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Dado Set Anatomy – In the upper-right corner is one of the two outer blades that come with a dado set. On the left is one of the chippers; this one is a four-tooth version, though two-tooth versions are also common. A shim is at the bottom. Usually a set of shims includes shims of varying thicknesses so exact widths can be obtained.
 
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Handed Outer Blades – The two outer blades are handed and must be positioned correctly for a dado set to work. “THIS SIDE OUT” is often printed on the outer surface of these blades, but you can always tell by the tooth pattern. The points of the angled teeth point upward and outward.
 
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Even Spacing – Many teeth in a dado set have teeth that are slightly wider than the main body of the blade. If the teeth on the different blades overlap the blades can be damaged and the cut will not be optimal. Space the teeth out evenly around the circumference of the blades for an even, clean cut.
 
Safety
Using a dado set can be dangerous if it’s not done properly. This is true for any tool, but because dado sets are removing more material than most woodworking machines that are hand-fed, the chance for kickback can be greater. However, if a dado set is used with care, respect and knowledge, it can be an important and efficient tool to have in your woodworking arsenal.
 
Dado sets are generally more dangerous when the user is trying to remove too much wood with one pass. Taking a light pass is one of the best ways to prevent an accident, though adjusting the feed rate can also play a part in safely using a dado set. Following all the best practices regarding table saw usage can also reduce injury due to kickback. This means not standing directly behind the blade, using a guard and being familiar with the operation you’re undertaking.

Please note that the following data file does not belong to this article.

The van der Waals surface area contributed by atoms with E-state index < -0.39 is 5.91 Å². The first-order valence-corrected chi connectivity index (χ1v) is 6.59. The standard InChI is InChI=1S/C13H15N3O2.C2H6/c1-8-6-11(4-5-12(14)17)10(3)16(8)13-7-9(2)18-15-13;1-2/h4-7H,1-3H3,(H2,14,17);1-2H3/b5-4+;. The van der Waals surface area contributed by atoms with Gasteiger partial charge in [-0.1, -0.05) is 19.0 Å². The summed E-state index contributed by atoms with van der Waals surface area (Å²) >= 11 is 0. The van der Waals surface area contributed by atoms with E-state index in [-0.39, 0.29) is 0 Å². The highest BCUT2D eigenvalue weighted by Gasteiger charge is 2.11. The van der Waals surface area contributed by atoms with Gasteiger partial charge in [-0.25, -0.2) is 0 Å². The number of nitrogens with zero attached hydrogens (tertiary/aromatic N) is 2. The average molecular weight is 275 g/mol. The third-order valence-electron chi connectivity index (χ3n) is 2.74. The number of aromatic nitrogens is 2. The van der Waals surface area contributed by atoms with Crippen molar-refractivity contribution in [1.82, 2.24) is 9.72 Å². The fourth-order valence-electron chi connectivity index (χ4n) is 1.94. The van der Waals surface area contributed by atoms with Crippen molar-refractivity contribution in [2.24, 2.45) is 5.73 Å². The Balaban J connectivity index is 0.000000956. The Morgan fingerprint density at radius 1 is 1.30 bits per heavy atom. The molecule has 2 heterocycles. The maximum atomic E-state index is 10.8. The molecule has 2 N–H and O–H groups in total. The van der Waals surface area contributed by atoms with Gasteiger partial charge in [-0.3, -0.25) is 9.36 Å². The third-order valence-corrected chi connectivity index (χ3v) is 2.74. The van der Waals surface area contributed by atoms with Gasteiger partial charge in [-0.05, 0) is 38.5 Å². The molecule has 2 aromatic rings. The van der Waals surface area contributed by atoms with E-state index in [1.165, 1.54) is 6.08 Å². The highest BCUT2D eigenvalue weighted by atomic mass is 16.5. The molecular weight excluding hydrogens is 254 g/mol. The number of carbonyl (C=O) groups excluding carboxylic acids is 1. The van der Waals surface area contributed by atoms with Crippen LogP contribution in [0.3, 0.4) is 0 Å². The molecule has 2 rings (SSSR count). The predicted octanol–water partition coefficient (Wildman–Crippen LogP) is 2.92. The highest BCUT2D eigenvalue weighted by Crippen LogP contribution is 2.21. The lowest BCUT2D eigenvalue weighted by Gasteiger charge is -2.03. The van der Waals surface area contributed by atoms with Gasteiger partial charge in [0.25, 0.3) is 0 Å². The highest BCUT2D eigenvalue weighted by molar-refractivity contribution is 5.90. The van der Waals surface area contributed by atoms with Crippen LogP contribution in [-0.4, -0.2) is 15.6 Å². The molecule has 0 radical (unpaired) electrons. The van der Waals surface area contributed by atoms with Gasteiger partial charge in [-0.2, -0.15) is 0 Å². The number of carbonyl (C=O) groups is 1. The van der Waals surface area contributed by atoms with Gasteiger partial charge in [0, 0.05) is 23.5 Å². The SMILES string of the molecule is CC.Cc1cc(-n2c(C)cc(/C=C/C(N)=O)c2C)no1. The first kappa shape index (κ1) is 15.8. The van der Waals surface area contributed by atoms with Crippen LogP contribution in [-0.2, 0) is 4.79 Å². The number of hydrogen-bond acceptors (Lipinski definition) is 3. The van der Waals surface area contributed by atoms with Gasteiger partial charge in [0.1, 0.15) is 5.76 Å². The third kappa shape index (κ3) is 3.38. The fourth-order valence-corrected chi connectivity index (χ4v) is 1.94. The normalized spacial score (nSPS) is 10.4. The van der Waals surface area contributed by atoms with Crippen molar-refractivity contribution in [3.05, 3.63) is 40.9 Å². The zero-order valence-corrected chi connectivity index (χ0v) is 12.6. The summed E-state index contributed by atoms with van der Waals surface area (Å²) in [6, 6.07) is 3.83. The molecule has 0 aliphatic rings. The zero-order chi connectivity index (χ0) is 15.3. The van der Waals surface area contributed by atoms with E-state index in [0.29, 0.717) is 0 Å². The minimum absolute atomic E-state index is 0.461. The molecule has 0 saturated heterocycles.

Using a Dado Set
While you’re setting up your dado set ensure all the teeth are not touching, and are evenly spaced around blade’s circumference. Because the faces of both outer blades and chippers come into close contact with one another, it’s also important that there is no debris between these surfaces. As was mentioned earlier, the “points” of the outer blades must be positioned on the outside of the set so they score the workpiece, and the chippers must also be facing the correct way.
 
Since the gap in your standard throat plate will not be wide enough to allow the dado set to pass through it, you will have to make one specifically for this purpose. If you would like, you can make one throat plate for cutting wider grooves and one for cutting narrower grooves.
 
Once the blades are set up, and the throat plate is in place and level with the table saw’s surface, you should always do a test cut to ensure the width of the dado set is acceptable. This is especially true when using man-made sheet goods, as they are almost never their stated thickness.
 
When cutting grooves or dados, you can set your table saw’s fence then proceed with the cuts. Cutting rabbets, which are located on the very edge of a workpiece, are different, though. Because you don’t want to set the fence flush with the inner face of a dado set, and cause damage to your blade or fence, attach a 3/4" plywood sacrificial fence to your rip fence with clamps. Ensure the clamps don’t interfere with the travel of the workpiece. With the dado blade dropped slightly below the table saw’s surface you can adjust your fence to the correct position. Turn your saw on and raise your dado set into the sacrificial fence; just be sure the blade doesn’t cut into your rip fence. You can now run the workpiece against the sacrificial fence and create perfect rabbets.
 
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Tricky Rabbets – A rabbet, by definition, is machined at the edge of a face of a workpiece. This means the fence must be positioned right against the blade. Instead of cutting into his rip fence every time he needs to machine a rabbet, Brown clamps a sacrificial plywood fence to his rip fence. The dado set can safely cut into the plywood fence as the blade is raised to its required height before the rabbets can be machined.
 
Alternative uses
Though most people use dado sets on their table saw, they could also be installed on a radial arm saw. Again, if you do this please be sure to follow all best practices, as the blade will only want to pull forward that much quicker.
 
There’s nothing saying a dado set can’t be used at an angle to create angled dados, grooves and rabbets. Install it in your table saw as normal, and other than creating a dedicated throat plate for angles, proceed as you normally would.
 
With the use of a dedicated sled you can make perfectly square dados across workpieces like bookshelf gables or cabinet parts.